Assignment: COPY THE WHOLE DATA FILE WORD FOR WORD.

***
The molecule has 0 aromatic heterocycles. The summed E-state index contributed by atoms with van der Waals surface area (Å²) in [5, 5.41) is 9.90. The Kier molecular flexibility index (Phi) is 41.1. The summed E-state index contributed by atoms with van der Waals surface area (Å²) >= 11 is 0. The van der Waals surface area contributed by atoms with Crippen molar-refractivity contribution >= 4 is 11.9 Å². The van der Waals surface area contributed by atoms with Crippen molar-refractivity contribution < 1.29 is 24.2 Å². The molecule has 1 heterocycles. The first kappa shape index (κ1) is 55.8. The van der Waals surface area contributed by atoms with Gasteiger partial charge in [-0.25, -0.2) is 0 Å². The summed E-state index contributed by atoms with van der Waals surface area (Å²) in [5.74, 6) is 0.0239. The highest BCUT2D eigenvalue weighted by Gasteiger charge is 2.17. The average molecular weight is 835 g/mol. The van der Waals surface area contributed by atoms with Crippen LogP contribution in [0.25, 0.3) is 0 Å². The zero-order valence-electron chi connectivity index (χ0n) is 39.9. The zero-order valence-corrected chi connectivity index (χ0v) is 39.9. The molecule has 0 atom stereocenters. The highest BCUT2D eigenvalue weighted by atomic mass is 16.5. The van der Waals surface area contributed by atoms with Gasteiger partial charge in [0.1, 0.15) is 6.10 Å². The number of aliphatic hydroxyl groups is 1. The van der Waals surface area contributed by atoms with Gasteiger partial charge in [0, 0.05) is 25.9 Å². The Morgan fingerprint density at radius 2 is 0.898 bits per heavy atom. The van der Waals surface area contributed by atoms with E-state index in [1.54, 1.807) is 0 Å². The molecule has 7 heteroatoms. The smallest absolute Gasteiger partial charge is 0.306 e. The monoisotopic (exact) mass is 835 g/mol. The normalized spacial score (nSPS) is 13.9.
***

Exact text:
The molecule has 0 aromatic heterocycles. The summed E-state index contributed by atoms with van der Waals surface area (Å²) in [5, 5.41) is 9.90. The Kier molecular flexibility index (Phi) is 41.1. The summed E-state index contributed by atoms with van der Waals surface area (Å²) >= 11 is 0. The van der Waals surface area contributed by atoms with Crippen molar-refractivity contribution >= 4 is 11.9 Å². The van der Waals surface area contributed by atoms with Crippen molar-refractivity contribution < 1.29 is 24.2 Å². The molecule has 1 heterocycles. The first kappa shape index (κ1) is 55.8. The van der Waals surface area contributed by atoms with Gasteiger partial charge in [-0.25, -0.2) is 0 Å². The summed E-state index contributed by atoms with van der Waals surface area (Å²) in [5.74, 6) is 0.0239. The highest BCUT2D eigenvalue weighted by Gasteiger charge is 2.17. The average molecular weight is 835 g/mol. The van der Waals surface area contributed by atoms with Crippen LogP contribution in [0.25, 0.3) is 0 Å². The zero-order valence-electron chi connectivity index (χ0n) is 39.9. The zero-order valence-corrected chi connectivity index (χ0v) is 39.9. The molecule has 0 atom stereocenters. The highest BCUT2D eigenvalue weighted by atomic mass is 16.5. The van der Waals surface area contributed by atoms with Gasteiger partial charge in [0.1, 0.15) is 6.10 Å². The number of aliphatic hydroxyl groups is 1. The van der Waals surface area contributed by atoms with Gasteiger partial charge in [0, 0.05) is 25.9 Å². The Morgan fingerprint density at radius 2 is 0.898 bits per heavy atom. The van der Waals surface area contributed by atoms with E-state index in [1.54, 1.807) is 0 Å². The molecule has 7 heteroatoms. The smallest absolute Gasteiger partial charge is 0.306 e. The monoisotopic (exact) mass is 835 g/mol. The normalized spacial score (nSPS) is 13.9.